Also, these sorts of infractions in software rarely make the mainstream press; I only saw note of the Mattel issue when there was a small sidebar about Mattel being nice enough to agree to remove the feature due to some complaints.

[ Parent ]

Re: What's going through their heads? (3.00 / 1) (#36)
by Anonymous Hero on Thu Jun 29, 2000 at 12:08:54 PM EST

Easy: these sorts of features present revenue streams. And most people don't think twice about giving up personal information that companies really don't have any need for, save more accurate target advertising. Hell, one of my coworkers is of the opinion that "We might as well give them that information ourselves, because they're going to try to get it anyways, and this way I can make sure they have the right information." The only thing that will stop companies from collecting this information is somehow eliminating the value to it.

[ Parent ]
more Content, please (4.00 / 1) (#22)
by Perpetual Newbie on Wed Jun 28, 2000 at 11:16:42 PM EST

This is a really really interesting topic. I consider RealPlayer to be Malicious Code and a Trojan Horse, along with any other programs that contain subprograms or routines that violate your privacy/security or install themselves in startup and hog memory without asking or needing to be there.

However, this writeup just doesn't cut it. K5 stories are supposed to be informative, not MLP. Yes, we know what Comet Cursor is, but bore us for a minute explaining why it's bad. Elaborate some more on why Real sucks. Oh, btw, the Comet thing's a year old, so you kinda oughta make up for it with a decent essay. =)

And asking us to buy their regular product before we download a free-of-charge version is Not That Bad, unless they make it abhorrently difficult to find the free version's download link, in which case it could be considered bait&switch. Realplayer is also alleged to have spammed in the past to get customers; I wouldn't put it past them.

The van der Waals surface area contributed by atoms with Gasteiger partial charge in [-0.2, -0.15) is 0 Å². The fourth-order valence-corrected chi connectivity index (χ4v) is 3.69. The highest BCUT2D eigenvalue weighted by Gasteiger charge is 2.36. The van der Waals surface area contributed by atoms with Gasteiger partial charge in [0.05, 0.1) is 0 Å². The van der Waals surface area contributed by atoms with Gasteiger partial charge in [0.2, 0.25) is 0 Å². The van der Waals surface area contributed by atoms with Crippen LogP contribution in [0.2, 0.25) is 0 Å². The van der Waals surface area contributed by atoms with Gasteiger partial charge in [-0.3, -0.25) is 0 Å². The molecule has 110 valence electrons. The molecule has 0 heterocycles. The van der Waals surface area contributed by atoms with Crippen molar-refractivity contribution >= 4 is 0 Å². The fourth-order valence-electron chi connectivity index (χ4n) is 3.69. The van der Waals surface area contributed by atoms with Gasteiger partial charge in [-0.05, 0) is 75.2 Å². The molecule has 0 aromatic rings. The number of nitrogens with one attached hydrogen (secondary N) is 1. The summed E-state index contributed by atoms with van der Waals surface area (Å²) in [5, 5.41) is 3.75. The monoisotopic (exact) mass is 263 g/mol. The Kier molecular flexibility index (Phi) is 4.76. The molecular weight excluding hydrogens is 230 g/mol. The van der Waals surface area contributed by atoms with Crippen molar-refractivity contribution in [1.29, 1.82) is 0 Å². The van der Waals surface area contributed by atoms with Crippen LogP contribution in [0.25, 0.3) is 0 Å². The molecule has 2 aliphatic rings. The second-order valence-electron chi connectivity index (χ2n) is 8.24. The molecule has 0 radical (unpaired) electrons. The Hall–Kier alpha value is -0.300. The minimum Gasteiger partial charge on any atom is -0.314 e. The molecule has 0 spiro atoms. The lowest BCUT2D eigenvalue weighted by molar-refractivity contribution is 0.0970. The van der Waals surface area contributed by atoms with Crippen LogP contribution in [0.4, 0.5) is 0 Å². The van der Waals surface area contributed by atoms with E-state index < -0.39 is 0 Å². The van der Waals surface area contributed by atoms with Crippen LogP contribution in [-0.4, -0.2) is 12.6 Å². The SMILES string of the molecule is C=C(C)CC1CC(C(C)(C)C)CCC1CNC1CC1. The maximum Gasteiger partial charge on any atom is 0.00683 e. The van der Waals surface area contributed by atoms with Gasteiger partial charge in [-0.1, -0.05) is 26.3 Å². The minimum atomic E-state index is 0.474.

IMO, the only thing keeping Real alive is that their technology can compress a half hour of anime from 280 megs to 30. Since mp3s could be streamed, they've started to become as popular as Streaming RealAudio because they can be about as small, and the mp3 IP isn't being defended. The only serious alternative I know to rm video is the one Microsoft came out with last year.

Another RealPlayer gripe: My father installed Realplayer, and was shocked that every warning I'd made about it was true; He didn't expect reputable software to do stuff like it did(Real has a good reputation outside the liberal techie circle, because they're the only company smart enough to come up with software that can play those darned RealAudio files that all those websites have). I killed off some of the piggyback programs, and deleted a few obscene-looking registry keys. I must have deleted the wrong key, because now Realplayer exits without a peep whenever I try to run it. Where we get to whack Real over the head is the "without a peep" part; Why isn't there an error message declaring what it was expecting to find and didn't? I bet Real's programmers are in for a fun time whenever they have to debug something.